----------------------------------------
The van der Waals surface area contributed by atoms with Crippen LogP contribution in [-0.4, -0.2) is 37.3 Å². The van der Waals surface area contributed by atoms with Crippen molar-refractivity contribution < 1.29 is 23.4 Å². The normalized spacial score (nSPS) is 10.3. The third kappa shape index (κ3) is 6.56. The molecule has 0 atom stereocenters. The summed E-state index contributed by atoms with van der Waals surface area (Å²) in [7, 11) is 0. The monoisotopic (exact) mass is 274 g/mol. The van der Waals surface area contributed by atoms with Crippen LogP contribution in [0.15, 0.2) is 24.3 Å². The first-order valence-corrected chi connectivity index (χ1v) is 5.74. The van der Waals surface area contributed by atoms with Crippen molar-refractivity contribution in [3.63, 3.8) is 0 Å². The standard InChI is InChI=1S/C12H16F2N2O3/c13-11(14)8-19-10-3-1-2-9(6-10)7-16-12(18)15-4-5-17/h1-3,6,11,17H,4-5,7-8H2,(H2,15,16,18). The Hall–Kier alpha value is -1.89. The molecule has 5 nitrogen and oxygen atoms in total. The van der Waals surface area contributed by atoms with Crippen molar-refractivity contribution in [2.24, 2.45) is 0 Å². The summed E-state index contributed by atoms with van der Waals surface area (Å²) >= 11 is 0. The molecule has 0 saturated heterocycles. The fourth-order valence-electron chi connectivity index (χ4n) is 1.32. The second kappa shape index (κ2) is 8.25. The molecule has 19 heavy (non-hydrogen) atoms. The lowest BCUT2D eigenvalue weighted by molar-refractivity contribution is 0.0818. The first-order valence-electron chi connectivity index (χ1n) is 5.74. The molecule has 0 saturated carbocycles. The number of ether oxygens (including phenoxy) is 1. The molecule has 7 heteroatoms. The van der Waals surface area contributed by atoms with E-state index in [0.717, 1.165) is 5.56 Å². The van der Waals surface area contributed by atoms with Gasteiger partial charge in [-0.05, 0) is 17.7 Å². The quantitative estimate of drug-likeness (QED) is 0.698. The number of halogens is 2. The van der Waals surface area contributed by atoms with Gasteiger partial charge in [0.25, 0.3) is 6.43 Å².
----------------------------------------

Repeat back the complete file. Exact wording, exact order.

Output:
The van der Waals surface area contributed by atoms with Crippen LogP contribution in [-0.4, -0.2) is 37.3 Å². The van der Waals surface area contributed by atoms with Crippen molar-refractivity contribution < 1.29 is 23.4 Å². The normalized spacial score (nSPS) is 10.3. The third kappa shape index (κ3) is 6.56. The molecule has 0 atom stereocenters. The summed E-state index contributed by atoms with van der Waals surface area (Å²) in [7, 11) is 0. The monoisotopic (exact) mass is 274 g/mol. The van der Waals surface area contributed by atoms with Crippen LogP contribution in [0.15, 0.2) is 24.3 Å². The first-order valence-corrected chi connectivity index (χ1v) is 5.74. The van der Waals surface area contributed by atoms with Crippen molar-refractivity contribution in [3.63, 3.8) is 0 Å². The standard InChI is InChI=1S/C12H16F2N2O3/c13-11(14)8-19-10-3-1-2-9(6-10)7-16-12(18)15-4-5-17/h1-3,6,11,17H,4-5,7-8H2,(H2,15,16,18). The Hall–Kier alpha value is -1.89. The molecule has 5 nitrogen and oxygen atoms in total. The van der Waals surface area contributed by atoms with Crippen molar-refractivity contribution in [2.24, 2.45) is 0 Å². The summed E-state index contributed by atoms with van der Waals surface area (Å²) >= 11 is 0. The molecule has 0 saturated heterocycles. The fourth-order valence-electron chi connectivity index (χ4n) is 1.32. The second kappa shape index (κ2) is 8.25. The molecule has 19 heavy (non-hydrogen) atoms. The lowest BCUT2D eigenvalue weighted by molar-refractivity contribution is 0.0818. The first-order valence-electron chi connectivity index (χ1n) is 5.74. The molecule has 0 saturated carbocycles. The number of ether oxygens (including phenoxy) is 1. The molecule has 7 heteroatoms. The van der Waals surface area contributed by atoms with E-state index in [0.717, 1.165) is 5.56 Å². The van der Waals surface area contributed by atoms with Gasteiger partial charge in [-0.05, 0) is 17.7 Å². The quantitative estimate of drug-likeness (QED) is 0.698. The number of halogens is 2. The van der Waals surface area contributed by atoms with Gasteiger partial charge in [0.25, 0.3) is 6.43 Å².